Support structures for metal deposition
Support structures may be useful for a metal deposition print head.
For the uninitiated: When you print from the bottom up, layer by layer starting from the bottom, suppose you are printing a coat hanger, vertically, with the hook a the top. That is, viewing it in profile. The tip of the hook needs to be printed before it is connected in any way to the rest of the coat hanger. So it would need, in any case to be supported against gravity in the meantime. This bit may be called a "leader" before it is connected to the main object. Or you may be printing a large number of small unconnected objects... See fixturing and grounding sections too.
Patents reveal a lot of interesting information about possible materials and methods for support structures. Water soluble ceramics, structures that can be disintegrated with ultrasonic vibrations, high strength wax, and there is probably a lot more gold to be found.
If needed, more than one support structure could be used, each with their own strengths. So if a material was really good for attaching the metal to the base of the print chamber for instance for fixturing, but really slow to deposit.
Support structures perform the following functions/should have the following properties for the printers we are talking about here:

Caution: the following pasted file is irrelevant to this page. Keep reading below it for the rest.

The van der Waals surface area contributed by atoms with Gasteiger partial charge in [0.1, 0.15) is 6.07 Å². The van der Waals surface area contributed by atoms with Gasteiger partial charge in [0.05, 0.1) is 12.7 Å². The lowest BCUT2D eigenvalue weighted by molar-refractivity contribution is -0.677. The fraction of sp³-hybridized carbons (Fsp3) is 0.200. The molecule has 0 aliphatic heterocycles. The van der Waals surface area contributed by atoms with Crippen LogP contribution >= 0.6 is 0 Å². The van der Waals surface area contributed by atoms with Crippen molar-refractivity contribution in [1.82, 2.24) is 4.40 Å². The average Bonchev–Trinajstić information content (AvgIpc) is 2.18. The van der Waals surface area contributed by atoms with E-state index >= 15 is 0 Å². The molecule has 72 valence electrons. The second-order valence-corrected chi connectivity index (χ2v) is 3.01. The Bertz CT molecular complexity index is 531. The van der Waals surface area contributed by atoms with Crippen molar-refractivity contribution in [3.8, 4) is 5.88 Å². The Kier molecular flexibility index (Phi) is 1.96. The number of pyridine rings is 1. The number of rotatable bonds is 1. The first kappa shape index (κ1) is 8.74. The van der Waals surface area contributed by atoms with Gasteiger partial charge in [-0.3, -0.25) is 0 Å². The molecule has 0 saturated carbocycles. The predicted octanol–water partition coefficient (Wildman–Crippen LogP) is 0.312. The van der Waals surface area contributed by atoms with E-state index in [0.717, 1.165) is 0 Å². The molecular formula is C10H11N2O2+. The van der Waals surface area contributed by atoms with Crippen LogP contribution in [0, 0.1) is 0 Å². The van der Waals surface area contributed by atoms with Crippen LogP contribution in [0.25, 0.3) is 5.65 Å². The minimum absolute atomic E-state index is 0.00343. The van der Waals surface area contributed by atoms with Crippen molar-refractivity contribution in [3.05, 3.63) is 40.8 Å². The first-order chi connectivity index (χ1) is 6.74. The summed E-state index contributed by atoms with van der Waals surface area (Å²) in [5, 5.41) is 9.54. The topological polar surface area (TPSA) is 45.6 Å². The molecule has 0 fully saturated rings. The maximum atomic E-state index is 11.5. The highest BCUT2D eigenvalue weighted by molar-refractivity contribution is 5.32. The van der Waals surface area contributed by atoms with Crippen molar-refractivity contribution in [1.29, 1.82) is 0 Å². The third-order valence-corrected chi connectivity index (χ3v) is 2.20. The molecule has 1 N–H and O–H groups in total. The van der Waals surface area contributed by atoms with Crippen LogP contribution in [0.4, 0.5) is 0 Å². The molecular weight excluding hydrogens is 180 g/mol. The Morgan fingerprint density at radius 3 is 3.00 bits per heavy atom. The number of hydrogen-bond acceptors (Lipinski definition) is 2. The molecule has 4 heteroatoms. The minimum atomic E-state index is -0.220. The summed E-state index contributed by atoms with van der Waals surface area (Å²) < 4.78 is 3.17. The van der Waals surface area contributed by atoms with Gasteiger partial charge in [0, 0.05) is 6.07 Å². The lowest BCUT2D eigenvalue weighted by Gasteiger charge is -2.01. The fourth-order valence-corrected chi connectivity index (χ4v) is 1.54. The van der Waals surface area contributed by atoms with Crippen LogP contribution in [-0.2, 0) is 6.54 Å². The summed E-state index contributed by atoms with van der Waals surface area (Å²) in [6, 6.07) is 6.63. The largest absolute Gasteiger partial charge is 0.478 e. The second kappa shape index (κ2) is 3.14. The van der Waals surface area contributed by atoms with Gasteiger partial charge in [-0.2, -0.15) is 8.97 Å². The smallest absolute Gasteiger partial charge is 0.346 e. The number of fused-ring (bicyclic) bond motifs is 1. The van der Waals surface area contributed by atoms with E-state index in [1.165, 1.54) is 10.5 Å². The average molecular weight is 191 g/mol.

- brace long thin vertical shafts and walls and parts that are not otherwise braced against the base of the print chamber (like the tip of the coat hanger hook before connected to the rest of the hanger, a leader) against the milling forces. This sort of entails being able to stick to the metal reasonably well and also be reasonably strong.
- damp vibrations from the mill in long thin shafts and walls and floating points, again needs strength and stick
- if it's a stout object with no overhangs and is not a leader it doesn't really need any bracing or support material since it can stand up by itself and would be affixed to the base of the print chamber. Those objects may still be useful so as a step of the dev process, printing these might make a good intermediate goal.
- Act as a sort of in situ cast:
- The subtractive machine tool will probably have a hard time in most cases machining the bottom surface of any perfectly horizontal overhangs of any significant length (a mill bit of the right shape or multi axis milling machine could help in many situations but there will still be a lot of geometries where it wouldn't be able to reach under there). In that case the support can be deposited, milled to the desired shape, and then the molten metal deposited on top. The precision would never be as good as milling the metal itself but it's better than nothing. Obviously this requires that it be heat resistant enough.
- When printing a leader, the bottom of the leader would similarly be hard to machine, and could benefit from this.